Penn leaves legacy

Published 12:46 pm Thursday, September 8, 2016

“As principal, I shall do all within my power to promote quality education and to serve the people of Prince Edward County,” said Clarence “C.P.” Penn in an article written about him in the Afro-American in August 1969.

Penn passed away Sept. 2, but his legacy of promoting equal education lives on through stories shared by former students, coworkers and friends. He worked in education for more than 45 years, according to Joy Speakes, who knew Penn while he lived in the county.

The Pulaski native became principal of Prince Edward County High School in 1969, when the school was still known as R.R. Moton High School. The name change took place the following year. Penn stayed on as principal until 1977 when he became superintendent of the Surry County School System.

Email newsletter signup

“He reminded me that I was a bright student,” said Shirley Eanes, who met Penn while entering her 10th year of high school.

Eanes said administrators and the school board were still very unsteady as public schools reopened after years of being closed in response to desegregation. High school students, being older, were aware of “what wasn’t right, what wasn’t considered a reasonable and fair education,” she said.

“He came in at not such a good time … he had a lot to handle and I think he contributed to the community by building positive relationships with the students and the parents,” Eanes said.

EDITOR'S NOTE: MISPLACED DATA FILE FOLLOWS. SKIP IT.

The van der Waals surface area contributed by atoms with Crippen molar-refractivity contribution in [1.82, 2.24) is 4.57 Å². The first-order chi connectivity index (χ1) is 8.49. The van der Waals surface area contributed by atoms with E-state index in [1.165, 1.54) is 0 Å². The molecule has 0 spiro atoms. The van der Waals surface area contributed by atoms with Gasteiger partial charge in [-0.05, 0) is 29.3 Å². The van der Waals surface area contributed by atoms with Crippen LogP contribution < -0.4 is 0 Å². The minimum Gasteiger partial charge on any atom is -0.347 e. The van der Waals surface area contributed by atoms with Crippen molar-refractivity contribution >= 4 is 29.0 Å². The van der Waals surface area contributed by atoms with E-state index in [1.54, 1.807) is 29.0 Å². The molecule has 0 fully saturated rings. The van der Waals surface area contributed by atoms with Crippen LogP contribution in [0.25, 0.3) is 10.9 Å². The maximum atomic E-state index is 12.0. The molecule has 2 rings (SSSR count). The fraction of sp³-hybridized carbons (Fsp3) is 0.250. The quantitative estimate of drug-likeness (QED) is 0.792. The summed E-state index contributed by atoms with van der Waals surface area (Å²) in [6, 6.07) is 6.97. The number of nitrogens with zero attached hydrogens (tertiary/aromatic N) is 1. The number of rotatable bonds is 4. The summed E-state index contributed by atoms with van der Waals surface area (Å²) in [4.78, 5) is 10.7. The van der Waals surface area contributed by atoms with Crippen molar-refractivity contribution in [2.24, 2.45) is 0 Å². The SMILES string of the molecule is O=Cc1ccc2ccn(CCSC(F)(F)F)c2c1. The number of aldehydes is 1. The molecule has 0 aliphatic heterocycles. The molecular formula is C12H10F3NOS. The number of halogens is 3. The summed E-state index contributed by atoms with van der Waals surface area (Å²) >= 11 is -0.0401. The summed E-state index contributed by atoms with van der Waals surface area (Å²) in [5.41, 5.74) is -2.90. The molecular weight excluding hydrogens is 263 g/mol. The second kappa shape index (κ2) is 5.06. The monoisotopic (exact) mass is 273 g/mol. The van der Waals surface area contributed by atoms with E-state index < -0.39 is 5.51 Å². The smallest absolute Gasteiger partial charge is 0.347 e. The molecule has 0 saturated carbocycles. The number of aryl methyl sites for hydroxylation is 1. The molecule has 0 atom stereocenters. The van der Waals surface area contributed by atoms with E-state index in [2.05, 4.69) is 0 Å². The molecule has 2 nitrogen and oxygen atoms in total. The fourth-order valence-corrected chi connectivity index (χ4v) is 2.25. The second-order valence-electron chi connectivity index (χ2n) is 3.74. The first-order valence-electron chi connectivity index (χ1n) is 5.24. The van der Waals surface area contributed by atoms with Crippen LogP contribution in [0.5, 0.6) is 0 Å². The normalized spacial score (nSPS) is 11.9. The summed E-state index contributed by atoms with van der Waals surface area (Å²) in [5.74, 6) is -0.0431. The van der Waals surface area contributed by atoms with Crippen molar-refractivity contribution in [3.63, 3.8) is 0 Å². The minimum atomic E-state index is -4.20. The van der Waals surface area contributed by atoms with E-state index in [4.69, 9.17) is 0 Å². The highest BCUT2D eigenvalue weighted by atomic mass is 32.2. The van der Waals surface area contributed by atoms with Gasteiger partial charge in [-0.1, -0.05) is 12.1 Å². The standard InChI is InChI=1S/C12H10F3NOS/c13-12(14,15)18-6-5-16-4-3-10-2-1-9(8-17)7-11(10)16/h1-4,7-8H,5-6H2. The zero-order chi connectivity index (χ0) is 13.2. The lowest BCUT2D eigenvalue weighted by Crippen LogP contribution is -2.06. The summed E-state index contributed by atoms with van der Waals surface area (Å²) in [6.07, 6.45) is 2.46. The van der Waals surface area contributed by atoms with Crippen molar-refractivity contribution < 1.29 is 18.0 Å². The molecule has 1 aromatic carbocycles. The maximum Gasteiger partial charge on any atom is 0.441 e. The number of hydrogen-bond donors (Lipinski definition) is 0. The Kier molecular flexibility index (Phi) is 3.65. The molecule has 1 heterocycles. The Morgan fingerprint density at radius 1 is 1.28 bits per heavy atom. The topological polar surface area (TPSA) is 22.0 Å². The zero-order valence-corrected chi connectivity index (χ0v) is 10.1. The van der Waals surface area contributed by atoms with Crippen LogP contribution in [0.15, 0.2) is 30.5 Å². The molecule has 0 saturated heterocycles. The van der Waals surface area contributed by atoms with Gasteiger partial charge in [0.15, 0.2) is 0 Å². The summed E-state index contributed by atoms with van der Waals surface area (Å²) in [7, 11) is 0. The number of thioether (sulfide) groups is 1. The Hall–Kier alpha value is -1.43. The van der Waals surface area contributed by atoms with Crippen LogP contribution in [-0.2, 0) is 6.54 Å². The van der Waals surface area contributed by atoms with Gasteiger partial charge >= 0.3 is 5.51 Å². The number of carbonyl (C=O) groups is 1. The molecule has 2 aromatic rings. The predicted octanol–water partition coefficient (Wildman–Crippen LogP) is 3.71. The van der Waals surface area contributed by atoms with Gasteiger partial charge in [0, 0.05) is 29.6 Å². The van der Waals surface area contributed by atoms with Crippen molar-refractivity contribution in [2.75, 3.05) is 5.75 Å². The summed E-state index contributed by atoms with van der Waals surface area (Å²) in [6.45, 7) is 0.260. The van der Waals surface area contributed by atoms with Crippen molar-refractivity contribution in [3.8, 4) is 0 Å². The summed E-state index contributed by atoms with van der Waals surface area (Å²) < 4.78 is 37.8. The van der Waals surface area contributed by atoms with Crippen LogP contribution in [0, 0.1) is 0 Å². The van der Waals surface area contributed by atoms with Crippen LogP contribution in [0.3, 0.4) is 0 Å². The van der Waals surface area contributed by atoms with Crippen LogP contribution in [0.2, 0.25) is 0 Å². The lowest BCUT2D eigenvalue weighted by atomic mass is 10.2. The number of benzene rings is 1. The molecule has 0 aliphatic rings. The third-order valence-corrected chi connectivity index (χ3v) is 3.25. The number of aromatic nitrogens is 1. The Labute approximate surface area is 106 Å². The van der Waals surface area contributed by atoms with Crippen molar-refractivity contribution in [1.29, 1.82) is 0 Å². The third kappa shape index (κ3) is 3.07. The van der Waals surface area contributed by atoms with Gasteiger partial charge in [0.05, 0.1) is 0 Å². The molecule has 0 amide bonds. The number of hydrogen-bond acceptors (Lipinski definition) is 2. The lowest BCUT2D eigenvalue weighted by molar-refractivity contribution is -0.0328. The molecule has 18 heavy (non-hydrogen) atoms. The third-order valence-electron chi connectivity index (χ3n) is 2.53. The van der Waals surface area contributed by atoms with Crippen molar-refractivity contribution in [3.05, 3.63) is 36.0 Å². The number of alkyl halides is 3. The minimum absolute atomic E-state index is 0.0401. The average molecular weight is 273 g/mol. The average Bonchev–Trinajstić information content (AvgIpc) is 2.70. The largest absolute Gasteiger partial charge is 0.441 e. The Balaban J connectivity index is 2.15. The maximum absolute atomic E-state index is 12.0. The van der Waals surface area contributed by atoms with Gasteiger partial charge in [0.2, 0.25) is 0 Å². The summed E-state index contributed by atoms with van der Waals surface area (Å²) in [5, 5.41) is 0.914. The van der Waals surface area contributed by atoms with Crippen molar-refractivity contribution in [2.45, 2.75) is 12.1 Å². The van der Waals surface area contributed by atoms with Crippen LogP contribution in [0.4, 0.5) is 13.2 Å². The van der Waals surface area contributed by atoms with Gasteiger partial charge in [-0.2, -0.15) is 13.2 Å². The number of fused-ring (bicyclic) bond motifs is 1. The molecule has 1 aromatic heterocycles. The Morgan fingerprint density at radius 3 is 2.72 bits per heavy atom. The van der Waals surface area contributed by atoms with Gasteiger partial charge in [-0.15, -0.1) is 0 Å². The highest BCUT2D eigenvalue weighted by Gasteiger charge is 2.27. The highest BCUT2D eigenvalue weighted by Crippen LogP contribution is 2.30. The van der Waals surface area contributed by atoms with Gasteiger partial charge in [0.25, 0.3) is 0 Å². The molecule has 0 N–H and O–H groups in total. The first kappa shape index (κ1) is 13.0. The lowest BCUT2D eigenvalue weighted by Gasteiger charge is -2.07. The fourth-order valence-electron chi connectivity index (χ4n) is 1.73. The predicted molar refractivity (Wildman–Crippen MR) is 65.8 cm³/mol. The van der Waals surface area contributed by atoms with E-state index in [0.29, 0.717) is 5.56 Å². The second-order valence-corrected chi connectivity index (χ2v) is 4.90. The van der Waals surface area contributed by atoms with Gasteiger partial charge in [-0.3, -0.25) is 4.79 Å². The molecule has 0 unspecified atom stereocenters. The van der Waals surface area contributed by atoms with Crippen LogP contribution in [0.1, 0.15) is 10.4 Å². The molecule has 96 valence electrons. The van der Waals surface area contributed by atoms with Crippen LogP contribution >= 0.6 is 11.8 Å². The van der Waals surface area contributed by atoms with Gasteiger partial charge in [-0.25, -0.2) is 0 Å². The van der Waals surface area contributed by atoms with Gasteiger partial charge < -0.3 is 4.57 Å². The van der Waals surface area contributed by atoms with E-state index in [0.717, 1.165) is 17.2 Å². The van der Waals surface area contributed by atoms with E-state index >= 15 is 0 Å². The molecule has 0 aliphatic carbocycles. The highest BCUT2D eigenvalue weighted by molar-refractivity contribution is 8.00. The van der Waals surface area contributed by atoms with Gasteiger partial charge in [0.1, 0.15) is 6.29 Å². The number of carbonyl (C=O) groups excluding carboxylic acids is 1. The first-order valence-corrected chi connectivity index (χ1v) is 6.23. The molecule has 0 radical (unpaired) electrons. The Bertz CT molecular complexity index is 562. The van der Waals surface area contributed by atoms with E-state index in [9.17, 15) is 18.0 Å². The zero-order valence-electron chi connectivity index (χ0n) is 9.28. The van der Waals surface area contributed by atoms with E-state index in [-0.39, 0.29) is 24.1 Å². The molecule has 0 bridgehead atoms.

“He was really perfect at that time,” Speakes added.

Dr. Maurice Finney remembered Penn not only as his boss at Prince Edward High but as his neighbor.

“He was very helpful. The kind of person who would encourage you. Not only did he encourage us as staff, but he encouraged his students. He cared about his staff and his students very much,” Finney said.

Eanes said the respect Penn held for students was returned. She said students felt comfortable speaking with him.

“I think he was wonderful,” said Speakes, remembering Penn as intelligent and caring. “He did a lot for the community.”

Finney said Penn pushed for equality.

“That’s something he believed in wholeheartedly,” he said.

Before coming to Prince Edward County, Penn worked at schools in Charlotte County, according to Charlotte County School Board member Larry Fannon, who remembered Penn fondly. Fannon said Penn was a teacher and coach at Randolph-Henry High School and briefly served as assistant principal at Central Junior High School in Charlotte County.

“We were friends,” he said.

Eanes called Penn “one of a kind,” adding he is “the leader the school still needs.”

Penn was a lifelong educator and coach, according to his obituary, as well as being a lifelong learner. He earned a bachelor’s degree in English and history, master’s degree in history and educational administration and doctorate of education, from Bluefield State College, Radford College and the University of Virginia, respectively.

Penn was married to Michaele Paulette Penn, and had two children and three grandchildren.